Sharpening our wits on the grindstone of Life: I'm not holding my breath, but... .comment-link {margin-left:.6em;}

Sharpening our wits on the grindstone of Life

Tuesday, February 01, 2005

I'm not holding my breath, but...

... maybe I should be.

Air toxics levels prompt public meetings
Inspections to begin at 28 industrial plants

No matter how you slice it , Houston's air quality leaves a lot to be desired. But it appears that, at last, those that can do something about it are finally waking up and smelling the 1,3-butadiene.

Apparently, a study done in 2003 that detected toxic levels of the carcinogen in an east side park and a subsequent Houston Chronicle investigation have prompted our elected officials to finally address the matter. A series of town hall meetings have been scheduled over the next few weeks to determine the best course of action to deal with not only the parties responsible for excess emmisions causing the pollution, but the apathy of lawmakers and gubmint bureaucrats towards the public's concerns.

Last week, Houston Mayor Bill White was very vocal in his pledge to push monitoring and accountability. Now it seems Councilmembers, environmental advocates, and even Congressmen are jumping on the bandwagon. It's good to see public hysteria being used for something good for a change.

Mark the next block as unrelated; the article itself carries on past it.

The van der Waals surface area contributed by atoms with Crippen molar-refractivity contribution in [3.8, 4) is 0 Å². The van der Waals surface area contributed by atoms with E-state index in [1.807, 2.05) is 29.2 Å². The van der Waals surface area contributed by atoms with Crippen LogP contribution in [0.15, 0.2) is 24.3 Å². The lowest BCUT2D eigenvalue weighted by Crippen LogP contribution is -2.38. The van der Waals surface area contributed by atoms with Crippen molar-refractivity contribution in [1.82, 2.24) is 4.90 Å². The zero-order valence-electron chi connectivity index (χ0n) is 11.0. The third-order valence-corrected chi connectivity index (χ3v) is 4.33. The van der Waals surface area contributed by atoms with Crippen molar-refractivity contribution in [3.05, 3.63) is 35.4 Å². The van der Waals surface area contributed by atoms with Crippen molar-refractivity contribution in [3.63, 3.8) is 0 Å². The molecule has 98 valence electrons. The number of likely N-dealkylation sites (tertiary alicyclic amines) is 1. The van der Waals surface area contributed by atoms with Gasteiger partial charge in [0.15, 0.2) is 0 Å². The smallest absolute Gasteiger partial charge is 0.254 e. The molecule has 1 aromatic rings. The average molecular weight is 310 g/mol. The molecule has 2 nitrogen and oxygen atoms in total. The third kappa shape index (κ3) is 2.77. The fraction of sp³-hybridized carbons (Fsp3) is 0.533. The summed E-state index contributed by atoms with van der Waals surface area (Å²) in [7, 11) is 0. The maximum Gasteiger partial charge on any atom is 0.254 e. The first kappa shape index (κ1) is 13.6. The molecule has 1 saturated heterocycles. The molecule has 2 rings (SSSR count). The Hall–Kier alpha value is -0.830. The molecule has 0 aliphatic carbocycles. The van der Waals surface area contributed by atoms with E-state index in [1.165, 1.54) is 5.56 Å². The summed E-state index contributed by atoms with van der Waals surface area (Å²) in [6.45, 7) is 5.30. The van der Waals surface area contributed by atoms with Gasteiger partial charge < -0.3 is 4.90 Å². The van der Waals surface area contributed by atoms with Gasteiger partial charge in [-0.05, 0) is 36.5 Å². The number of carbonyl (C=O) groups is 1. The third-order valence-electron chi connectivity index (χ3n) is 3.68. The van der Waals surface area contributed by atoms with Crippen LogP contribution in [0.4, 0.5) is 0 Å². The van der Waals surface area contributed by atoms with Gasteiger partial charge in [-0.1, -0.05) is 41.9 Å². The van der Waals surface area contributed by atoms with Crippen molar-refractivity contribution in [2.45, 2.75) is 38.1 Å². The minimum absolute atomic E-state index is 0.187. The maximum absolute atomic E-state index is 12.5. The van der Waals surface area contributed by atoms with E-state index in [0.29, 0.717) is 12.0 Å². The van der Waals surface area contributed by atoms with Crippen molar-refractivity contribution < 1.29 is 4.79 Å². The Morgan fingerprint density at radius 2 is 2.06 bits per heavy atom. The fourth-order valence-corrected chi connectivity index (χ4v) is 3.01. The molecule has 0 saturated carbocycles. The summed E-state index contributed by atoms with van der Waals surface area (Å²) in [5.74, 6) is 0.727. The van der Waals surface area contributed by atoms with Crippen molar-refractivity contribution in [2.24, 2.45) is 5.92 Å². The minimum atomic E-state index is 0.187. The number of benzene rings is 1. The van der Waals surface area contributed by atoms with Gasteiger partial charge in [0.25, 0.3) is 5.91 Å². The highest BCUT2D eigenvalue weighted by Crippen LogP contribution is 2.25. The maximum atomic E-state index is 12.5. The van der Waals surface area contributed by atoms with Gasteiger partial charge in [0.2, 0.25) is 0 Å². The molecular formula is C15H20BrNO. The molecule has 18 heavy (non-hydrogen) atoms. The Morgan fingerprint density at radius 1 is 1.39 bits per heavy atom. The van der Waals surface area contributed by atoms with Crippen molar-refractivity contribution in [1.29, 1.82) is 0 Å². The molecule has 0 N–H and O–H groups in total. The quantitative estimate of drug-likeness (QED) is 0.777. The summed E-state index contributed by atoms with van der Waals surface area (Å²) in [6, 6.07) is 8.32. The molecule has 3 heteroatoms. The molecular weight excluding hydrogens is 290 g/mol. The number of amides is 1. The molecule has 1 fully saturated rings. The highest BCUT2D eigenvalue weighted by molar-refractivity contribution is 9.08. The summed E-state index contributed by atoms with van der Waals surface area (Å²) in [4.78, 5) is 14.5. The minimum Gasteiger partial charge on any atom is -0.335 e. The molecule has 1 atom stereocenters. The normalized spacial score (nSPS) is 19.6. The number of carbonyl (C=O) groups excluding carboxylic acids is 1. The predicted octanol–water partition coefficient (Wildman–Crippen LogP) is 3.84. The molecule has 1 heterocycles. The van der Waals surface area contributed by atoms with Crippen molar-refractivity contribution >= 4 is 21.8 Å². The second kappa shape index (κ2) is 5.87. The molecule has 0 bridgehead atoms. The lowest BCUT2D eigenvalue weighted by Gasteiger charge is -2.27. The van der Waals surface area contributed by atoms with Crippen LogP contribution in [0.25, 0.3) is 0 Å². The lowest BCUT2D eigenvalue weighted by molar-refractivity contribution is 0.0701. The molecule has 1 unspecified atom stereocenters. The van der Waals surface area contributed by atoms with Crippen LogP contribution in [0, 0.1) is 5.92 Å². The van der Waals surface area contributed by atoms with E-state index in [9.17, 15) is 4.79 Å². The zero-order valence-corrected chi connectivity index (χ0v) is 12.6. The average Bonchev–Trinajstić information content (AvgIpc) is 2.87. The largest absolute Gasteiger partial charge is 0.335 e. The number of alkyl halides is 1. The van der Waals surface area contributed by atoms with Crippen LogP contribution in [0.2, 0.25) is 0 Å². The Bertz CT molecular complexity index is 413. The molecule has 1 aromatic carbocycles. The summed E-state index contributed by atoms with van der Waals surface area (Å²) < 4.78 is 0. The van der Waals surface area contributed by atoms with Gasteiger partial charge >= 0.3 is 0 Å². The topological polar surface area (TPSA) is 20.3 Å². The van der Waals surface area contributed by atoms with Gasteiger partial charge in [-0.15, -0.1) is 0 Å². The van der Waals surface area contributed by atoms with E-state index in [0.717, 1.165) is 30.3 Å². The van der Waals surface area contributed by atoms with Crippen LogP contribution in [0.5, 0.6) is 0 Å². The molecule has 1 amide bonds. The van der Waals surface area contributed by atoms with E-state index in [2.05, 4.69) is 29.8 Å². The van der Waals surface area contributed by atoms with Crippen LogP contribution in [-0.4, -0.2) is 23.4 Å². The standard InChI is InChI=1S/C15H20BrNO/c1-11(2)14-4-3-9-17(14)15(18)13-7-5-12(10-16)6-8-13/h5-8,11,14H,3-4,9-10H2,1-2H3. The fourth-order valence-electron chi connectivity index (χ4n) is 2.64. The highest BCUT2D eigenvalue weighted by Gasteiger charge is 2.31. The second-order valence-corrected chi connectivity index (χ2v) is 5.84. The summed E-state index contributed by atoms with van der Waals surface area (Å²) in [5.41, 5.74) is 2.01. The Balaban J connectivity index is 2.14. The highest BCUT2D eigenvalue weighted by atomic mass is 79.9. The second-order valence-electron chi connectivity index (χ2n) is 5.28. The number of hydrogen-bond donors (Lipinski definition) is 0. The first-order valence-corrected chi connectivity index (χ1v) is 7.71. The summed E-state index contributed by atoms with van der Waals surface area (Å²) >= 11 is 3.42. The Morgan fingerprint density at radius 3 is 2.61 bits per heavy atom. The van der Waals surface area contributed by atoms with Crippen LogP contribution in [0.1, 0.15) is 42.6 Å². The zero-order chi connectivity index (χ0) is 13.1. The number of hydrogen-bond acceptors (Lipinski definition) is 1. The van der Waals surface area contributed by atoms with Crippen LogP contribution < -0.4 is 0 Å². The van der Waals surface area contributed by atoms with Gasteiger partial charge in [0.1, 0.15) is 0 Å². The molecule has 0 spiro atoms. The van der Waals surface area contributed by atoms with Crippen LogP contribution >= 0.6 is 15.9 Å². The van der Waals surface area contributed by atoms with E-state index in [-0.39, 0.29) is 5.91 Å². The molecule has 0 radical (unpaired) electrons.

Seperately, but probably not coincidentally:

State environmental officials will begin inspections this month at 28 industrial plants in the Houston area that reported releasing more than 1,200 pounds of unauthorized pollution. The investigations are one of two initiatives announced Monday by the state to improve air quality in the region.

In addition to the probes at industrial plants — which will focus on four highly reactive chemicals that help form ground-level ozone — agency inspectors will conduct investigations of 100 diesel engines used by facilities along the Ship Channel to generate emergency power. These engines release nitrogen oxides, another potent smog creator.

I, for one, look forward to the day when I can drive east of downtown and not be pummeled by the olifactory assault that has become so familiar. But more importantly, the children that live in those neighborhoods will not have to grow up and confront whatever ailments will eventually be discovered to be caused by exposure to those chemicals.

Let's hope the current fervor over air quality doesn't get quashed by the "economic impact" that the polluters will undoubtedly bring forth as their excuse not to clean up their acts, and that this movement thrives not only in Houston, but in the county and state as well. After all, our current exposure standards (which are looser than any other industrial state) are determined at the state level.

I have a good feeling about the direction we're heading here. But only time will tell whether we stay the course and actually do something about it. Then I'll breathe easier.


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